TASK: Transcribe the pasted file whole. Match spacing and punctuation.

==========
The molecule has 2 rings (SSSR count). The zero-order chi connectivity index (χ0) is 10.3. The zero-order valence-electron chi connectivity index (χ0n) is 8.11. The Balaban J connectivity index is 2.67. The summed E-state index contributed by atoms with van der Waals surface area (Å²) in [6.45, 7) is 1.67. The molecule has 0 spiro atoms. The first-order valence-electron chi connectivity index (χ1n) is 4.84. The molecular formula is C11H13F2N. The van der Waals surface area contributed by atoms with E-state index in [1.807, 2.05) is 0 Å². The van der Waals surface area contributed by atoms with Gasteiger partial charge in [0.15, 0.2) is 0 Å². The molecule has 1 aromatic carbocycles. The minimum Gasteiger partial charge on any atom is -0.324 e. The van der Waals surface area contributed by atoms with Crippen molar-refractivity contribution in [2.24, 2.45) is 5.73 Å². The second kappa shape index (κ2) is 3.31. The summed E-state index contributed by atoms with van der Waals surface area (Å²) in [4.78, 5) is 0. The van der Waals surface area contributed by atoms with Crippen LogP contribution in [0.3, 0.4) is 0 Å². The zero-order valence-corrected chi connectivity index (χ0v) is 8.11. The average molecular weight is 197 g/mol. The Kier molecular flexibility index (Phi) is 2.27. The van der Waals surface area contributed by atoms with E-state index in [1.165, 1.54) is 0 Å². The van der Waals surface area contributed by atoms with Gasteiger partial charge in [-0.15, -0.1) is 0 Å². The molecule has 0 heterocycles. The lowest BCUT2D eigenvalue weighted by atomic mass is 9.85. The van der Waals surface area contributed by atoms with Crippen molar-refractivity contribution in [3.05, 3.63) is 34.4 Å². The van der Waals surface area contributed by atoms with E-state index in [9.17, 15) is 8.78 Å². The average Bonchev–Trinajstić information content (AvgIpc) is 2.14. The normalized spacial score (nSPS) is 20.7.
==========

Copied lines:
The molecule has 2 rings (SSSR count). The zero-order chi connectivity index (χ0) is 10.3. The zero-order valence-electron chi connectivity index (χ0n) is 8.11. The Balaban J connectivity index is 2.67. The summed E-state index contributed by atoms with van der Waals surface area (Å²) in [6.45, 7) is 1.67. The molecule has 0 spiro atoms. The first-order valence-electron chi connectivity index (χ1n) is 4.84. The molecular formula is C11H13F2N. The van der Waals surface area contributed by atoms with E-state index in [1.807, 2.05) is 0 Å². The van der Waals surface area contributed by atoms with Gasteiger partial charge in [0.15, 0.2) is 0 Å². The molecule has 1 aromatic carbocycles. The minimum Gasteiger partial charge on any atom is -0.324 e. The van der Waals surface area contributed by atoms with Crippen molar-refractivity contribution in [2.24, 2.45) is 5.73 Å². The second kappa shape index (κ2) is 3.31. The summed E-state index contributed by atoms with van der Waals surface area (Å²) in [4.78, 5) is 0. The van der Waals surface area contributed by atoms with Crippen LogP contribution in [0.3, 0.4) is 0 Å². The zero-order valence-corrected chi connectivity index (χ0v) is 8.11. The average molecular weight is 197 g/mol. The Kier molecular flexibility index (Phi) is 2.27. The van der Waals surface area contributed by atoms with E-state index in [1.165, 1.54) is 0 Å². The van der Waals surface area contributed by atoms with Gasteiger partial charge in [-0.15, -0.1) is 0 Å². The molecule has 0 heterocycles. The lowest BCUT2D eigenvalue weighted by atomic mass is 9.85. The van der Waals surface area contributed by atoms with Crippen molar-refractivity contribution in [3.05, 3.63) is 34.4 Å². The van der Waals surface area contributed by atoms with E-state index in [9.17, 15) is 8.78 Å². The average Bonchev–Trinajstić information content (AvgIpc) is 2.14. The normalized spacial score (nSPS) is 20.7.